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Yes, examples would be great! Re-reading the thread, it's hard to tell what the problem is.

The only thing I can think of is the timescale, and that should be fixed in the Steam build (Brandon got very clever when he implemented that bit of functionality)

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Done from a fresh Steam install. Checked twice to verify repeatability:

Play normally until "secret path" to dungeon. Save. Enter and talk to genie. Load. Go back to talk to genie: He says "Have you found the book yet?" still have wizard note!

Play normally until throne room, save before entering library. Enter library and pick up hourglass. Load save. Enter library. No hourglass in inventory or on floor.

Play through normally until library. Save in hourglass room. Enter flame room, enter stacks. Load. Enter flame room again, can't enter stacks!

Thats all the bugs I can hit in one playthrough. If you need more, I can give you them.

All these bugs seem to rely on global variables to store the current game state. Essentially they come about when you save before entering the room they're affected by.

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I think the problem is that some of those are stored in a place where they AREN'T global variables, so don't get added to the root as part of the _G. I think the solution might just be to remove the local keyword in GameState.

local GameState = require("Class").create()

function GameState:init()

 self.tValues = {}

end

-- local rGameState = GameState.new() -- original line

rGameState = GameState.new() -- replace with

return rGameState

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...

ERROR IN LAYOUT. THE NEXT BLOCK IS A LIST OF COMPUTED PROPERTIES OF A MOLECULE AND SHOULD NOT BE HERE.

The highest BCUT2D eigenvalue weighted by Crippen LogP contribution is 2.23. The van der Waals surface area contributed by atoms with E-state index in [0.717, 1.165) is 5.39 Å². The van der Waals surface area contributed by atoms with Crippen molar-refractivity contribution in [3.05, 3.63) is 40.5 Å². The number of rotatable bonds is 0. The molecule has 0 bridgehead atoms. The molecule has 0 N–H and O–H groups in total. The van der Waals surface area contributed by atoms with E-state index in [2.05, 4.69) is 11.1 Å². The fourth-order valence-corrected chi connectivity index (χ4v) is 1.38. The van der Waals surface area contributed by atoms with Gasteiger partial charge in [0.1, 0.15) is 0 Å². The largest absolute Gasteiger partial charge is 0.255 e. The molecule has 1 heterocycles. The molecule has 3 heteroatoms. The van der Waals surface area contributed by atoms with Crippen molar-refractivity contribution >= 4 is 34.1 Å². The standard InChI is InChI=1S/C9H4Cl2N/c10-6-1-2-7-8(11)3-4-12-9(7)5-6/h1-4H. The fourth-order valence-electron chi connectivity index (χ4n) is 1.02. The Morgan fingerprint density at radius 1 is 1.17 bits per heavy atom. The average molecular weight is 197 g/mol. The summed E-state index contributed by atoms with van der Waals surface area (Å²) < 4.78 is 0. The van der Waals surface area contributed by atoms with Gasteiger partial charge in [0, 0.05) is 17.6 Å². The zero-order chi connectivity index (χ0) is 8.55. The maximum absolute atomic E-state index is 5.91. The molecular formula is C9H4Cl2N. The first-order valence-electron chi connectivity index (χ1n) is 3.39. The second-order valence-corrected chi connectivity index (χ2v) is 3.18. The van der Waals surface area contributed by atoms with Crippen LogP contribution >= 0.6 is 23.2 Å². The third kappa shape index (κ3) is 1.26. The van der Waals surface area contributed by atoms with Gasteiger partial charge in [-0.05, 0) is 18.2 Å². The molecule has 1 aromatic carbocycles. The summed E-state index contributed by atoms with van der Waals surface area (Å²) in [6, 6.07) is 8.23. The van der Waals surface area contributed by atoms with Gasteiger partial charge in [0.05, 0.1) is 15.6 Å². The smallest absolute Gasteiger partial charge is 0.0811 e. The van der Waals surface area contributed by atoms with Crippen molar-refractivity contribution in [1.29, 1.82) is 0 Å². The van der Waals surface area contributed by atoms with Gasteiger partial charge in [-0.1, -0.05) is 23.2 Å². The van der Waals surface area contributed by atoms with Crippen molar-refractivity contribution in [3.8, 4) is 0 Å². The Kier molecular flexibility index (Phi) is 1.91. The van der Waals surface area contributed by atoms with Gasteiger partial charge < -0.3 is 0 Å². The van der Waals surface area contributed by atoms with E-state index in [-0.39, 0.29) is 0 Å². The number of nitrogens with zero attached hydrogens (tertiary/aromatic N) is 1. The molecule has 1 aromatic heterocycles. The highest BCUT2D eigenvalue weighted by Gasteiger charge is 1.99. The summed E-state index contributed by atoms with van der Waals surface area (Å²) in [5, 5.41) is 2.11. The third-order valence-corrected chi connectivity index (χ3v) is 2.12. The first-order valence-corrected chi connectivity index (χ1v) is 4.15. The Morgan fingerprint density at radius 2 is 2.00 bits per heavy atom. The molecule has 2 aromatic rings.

Aha. Thanks! I actually had the fix locally but now I see that it fixes a larger class of problems than I originally thought. Watch this: I'm going to push a fix to Steam and it's going to be SO FAST.

Edit: BAM.

Edit2: The problem was that the absence of packages in package.loaded wasn't being persisted properly. In this case, when you made your first savegame, package.loaded.GameState = nil. After talking to the genie for the first time, it became non-nil. After loading, it should have (but did not) become nil again. The package system is one of those nooks-and-crannies that requires a bit of special care when checkpointing.

Edit3: Just fixed the NaN bug; that was a pluto problem.

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Awesome, was trying to produce a nice DEBUG_PERSIST log for you, but was slow going since difficult to reproduce on demand.

So now all we need for a reliable persistent save is a bit of:

function quicksave()

   s_state.quick = SaveLoad.save()

   local rFile = io.open("game.sav", "wb")

   rFile:write(s_state.quick)

   rFile:close()

   print(string.format("Saved state in %d bytes", string.len(s_state.quick)))

end

function quickload()

   local rFile = io.open("game.sav", "rb")

   if rFile then

       s_state.quick = rFile:read("*a")

       rFile:close()

   end

   if s_state.quick ~= nil then